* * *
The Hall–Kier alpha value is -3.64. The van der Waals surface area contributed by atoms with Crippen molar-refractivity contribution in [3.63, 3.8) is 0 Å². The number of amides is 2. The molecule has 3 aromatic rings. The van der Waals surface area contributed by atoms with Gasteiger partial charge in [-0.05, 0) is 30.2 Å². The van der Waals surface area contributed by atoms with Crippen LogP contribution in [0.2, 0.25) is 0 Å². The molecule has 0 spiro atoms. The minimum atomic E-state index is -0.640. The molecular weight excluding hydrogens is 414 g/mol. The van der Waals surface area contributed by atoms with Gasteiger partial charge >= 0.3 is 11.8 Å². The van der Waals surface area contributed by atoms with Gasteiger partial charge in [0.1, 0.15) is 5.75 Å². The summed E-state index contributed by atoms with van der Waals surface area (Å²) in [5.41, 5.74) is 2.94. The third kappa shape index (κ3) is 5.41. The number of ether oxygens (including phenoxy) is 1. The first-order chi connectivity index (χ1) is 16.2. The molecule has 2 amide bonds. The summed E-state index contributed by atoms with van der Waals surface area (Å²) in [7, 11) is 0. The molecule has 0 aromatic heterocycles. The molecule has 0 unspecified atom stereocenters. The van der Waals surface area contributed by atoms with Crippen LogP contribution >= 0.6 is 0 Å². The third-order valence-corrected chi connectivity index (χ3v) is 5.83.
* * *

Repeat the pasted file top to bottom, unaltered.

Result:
The Hall–Kier alpha value is -3.64. The van der Waals surface area contributed by atoms with Crippen molar-refractivity contribution in [3.63, 3.8) is 0 Å². The number of amides is 2. The molecule has 3 aromatic rings. The van der Waals surface area contributed by atoms with Gasteiger partial charge in [-0.05, 0) is 30.2 Å². The van der Waals surface area contributed by atoms with Crippen LogP contribution in [0.2, 0.25) is 0 Å². The molecule has 0 spiro atoms. The minimum atomic E-state index is -0.640. The molecular weight excluding hydrogens is 414 g/mol. The van der Waals surface area contributed by atoms with Gasteiger partial charge >= 0.3 is 11.8 Å². The van der Waals surface area contributed by atoms with Gasteiger partial charge in [0.1, 0.15) is 5.75 Å². The summed E-state index contributed by atoms with van der Waals surface area (Å²) in [5.41, 5.74) is 2.94. The third kappa shape index (κ3) is 5.41. The number of ether oxygens (including phenoxy) is 1. The first-order chi connectivity index (χ1) is 16.2. The molecule has 2 amide bonds. The summed E-state index contributed by atoms with van der Waals surface area (Å²) in [7, 11) is 0. The molecule has 0 aromatic heterocycles. The molecule has 0 unspecified atom stereocenters. The van der Waals surface area contributed by atoms with Crippen LogP contribution >= 0.6 is 0 Å². The third-order valence-corrected chi connectivity index (χ3v) is 5.83.